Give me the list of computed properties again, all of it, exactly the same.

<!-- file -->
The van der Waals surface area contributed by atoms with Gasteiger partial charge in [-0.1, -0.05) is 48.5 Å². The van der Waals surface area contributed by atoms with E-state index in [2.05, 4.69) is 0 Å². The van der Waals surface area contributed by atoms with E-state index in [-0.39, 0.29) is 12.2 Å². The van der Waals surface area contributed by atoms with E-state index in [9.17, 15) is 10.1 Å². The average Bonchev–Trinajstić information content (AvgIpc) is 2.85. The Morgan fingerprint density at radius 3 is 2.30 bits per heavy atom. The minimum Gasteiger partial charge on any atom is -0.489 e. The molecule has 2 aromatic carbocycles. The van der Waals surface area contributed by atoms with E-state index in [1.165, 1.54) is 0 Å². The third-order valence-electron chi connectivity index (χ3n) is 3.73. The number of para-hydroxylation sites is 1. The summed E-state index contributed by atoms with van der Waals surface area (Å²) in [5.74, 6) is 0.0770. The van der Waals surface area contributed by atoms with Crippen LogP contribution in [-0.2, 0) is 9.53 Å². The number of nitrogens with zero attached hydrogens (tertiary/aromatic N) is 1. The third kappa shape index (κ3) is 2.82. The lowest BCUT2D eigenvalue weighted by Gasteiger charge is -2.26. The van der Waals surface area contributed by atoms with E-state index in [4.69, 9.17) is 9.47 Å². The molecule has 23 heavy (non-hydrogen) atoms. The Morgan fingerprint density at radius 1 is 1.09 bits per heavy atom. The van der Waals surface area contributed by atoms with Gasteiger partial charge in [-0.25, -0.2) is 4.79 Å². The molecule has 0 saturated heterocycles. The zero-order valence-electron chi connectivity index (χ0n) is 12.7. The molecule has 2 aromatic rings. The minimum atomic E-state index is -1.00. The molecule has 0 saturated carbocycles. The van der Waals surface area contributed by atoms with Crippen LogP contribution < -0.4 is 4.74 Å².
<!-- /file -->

The van der Waals surface area contributed by atoms with Gasteiger partial charge in [-0.1, -0.05) is 48.5 Å². The van der Waals surface area contributed by atoms with E-state index in [2.05, 4.69) is 0 Å². The van der Waals surface area contributed by atoms with E-state index in [-0.39, 0.29) is 12.2 Å². The van der Waals surface area contributed by atoms with E-state index in [9.17, 15) is 10.1 Å². The average Bonchev–Trinajstić information content (AvgIpc) is 2.85. The Morgan fingerprint density at radius 3 is 2.30 bits per heavy atom. The minimum Gasteiger partial charge on any atom is -0.489 e. The molecule has 2 aromatic carbocycles. The van der Waals surface area contributed by atoms with E-state index in [1.165, 1.54) is 0 Å². The third-order valence-electron chi connectivity index (χ3n) is 3.73. The number of para-hydroxylation sites is 1. The summed E-state index contributed by atoms with van der Waals surface area (Å²) in [5.74, 6) is 0.0770. The van der Waals surface area contributed by atoms with Crippen LogP contribution in [-0.2, 0) is 9.53 Å². The number of nitrogens with zero attached hydrogens (tertiary/aromatic N) is 1. The third kappa shape index (κ3) is 2.82. The lowest BCUT2D eigenvalue weighted by Gasteiger charge is -2.26. The van der Waals surface area contributed by atoms with E-state index in [4.69, 9.17) is 9.47 Å². The molecule has 23 heavy (non-hydrogen) atoms. The Morgan fingerprint density at radius 1 is 1.09 bits per heavy atom. The van der Waals surface area contributed by atoms with Gasteiger partial charge in [-0.25, -0.2) is 4.79 Å². The molecule has 0 saturated heterocycles. The zero-order valence-electron chi connectivity index (χ0n) is 12.7. The molecule has 2 aromatic rings. The minimum atomic E-state index is -1.00. The molecule has 0 saturated carbocycles. The van der Waals surface area contributed by atoms with Crippen LogP contribution < -0.4 is 4.74 Å².